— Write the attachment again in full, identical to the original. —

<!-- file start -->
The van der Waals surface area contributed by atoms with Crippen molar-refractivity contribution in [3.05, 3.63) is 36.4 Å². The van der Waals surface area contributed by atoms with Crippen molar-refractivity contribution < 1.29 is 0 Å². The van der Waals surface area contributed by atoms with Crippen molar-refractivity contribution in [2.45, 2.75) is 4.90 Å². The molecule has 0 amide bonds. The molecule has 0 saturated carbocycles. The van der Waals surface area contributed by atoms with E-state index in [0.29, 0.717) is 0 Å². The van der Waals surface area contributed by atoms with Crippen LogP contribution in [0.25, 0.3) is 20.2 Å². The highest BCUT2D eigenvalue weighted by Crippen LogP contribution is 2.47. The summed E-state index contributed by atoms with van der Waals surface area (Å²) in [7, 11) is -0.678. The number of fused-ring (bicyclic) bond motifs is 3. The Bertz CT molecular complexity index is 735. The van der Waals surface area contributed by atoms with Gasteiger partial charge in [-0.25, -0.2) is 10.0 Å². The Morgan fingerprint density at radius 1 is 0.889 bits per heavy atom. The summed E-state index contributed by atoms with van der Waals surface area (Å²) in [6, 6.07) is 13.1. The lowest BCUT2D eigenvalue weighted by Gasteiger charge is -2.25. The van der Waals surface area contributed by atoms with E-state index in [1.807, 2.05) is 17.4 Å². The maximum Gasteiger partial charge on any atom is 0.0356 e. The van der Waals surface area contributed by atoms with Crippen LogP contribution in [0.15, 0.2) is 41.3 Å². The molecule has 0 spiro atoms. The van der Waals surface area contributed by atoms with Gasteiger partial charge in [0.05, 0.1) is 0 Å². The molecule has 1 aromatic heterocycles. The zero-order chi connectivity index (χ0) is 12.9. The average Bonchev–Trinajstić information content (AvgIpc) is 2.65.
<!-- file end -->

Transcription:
The van der Waals surface area contributed by atoms with Crippen molar-refractivity contribution in [3.05, 3.63) is 36.4 Å². The van der Waals surface area contributed by atoms with Crippen molar-refractivity contribution < 1.29 is 0 Å². The van der Waals surface area contributed by atoms with Crippen molar-refractivity contribution in [2.45, 2.75) is 4.90 Å². The molecule has 0 amide bonds. The molecule has 0 saturated carbocycles. The van der Waals surface area contributed by atoms with E-state index in [0.29, 0.717) is 0 Å². The van der Waals surface area contributed by atoms with Crippen LogP contribution in [0.25, 0.3) is 20.2 Å². The highest BCUT2D eigenvalue weighted by Crippen LogP contribution is 2.47. The summed E-state index contributed by atoms with van der Waals surface area (Å²) in [7, 11) is -0.678. The number of fused-ring (bicyclic) bond motifs is 3. The Bertz CT molecular complexity index is 735. The van der Waals surface area contributed by atoms with Gasteiger partial charge in [-0.25, -0.2) is 10.0 Å². The Morgan fingerprint density at radius 1 is 0.889 bits per heavy atom. The summed E-state index contributed by atoms with van der Waals surface area (Å²) in [6, 6.07) is 13.1. The lowest BCUT2D eigenvalue weighted by Gasteiger charge is -2.25. The van der Waals surface area contributed by atoms with E-state index in [1.807, 2.05) is 17.4 Å². The maximum Gasteiger partial charge on any atom is 0.0356 e. The van der Waals surface area contributed by atoms with Crippen LogP contribution in [0.15, 0.2) is 41.3 Å². The molecule has 0 spiro atoms. The van der Waals surface area contributed by atoms with Gasteiger partial charge in [0.05, 0.1) is 0 Å². The molecule has 1 aromatic heterocycles. The zero-order chi connectivity index (χ0) is 12.9. The average Bonchev–Trinajstić information content (AvgIpc) is 2.65.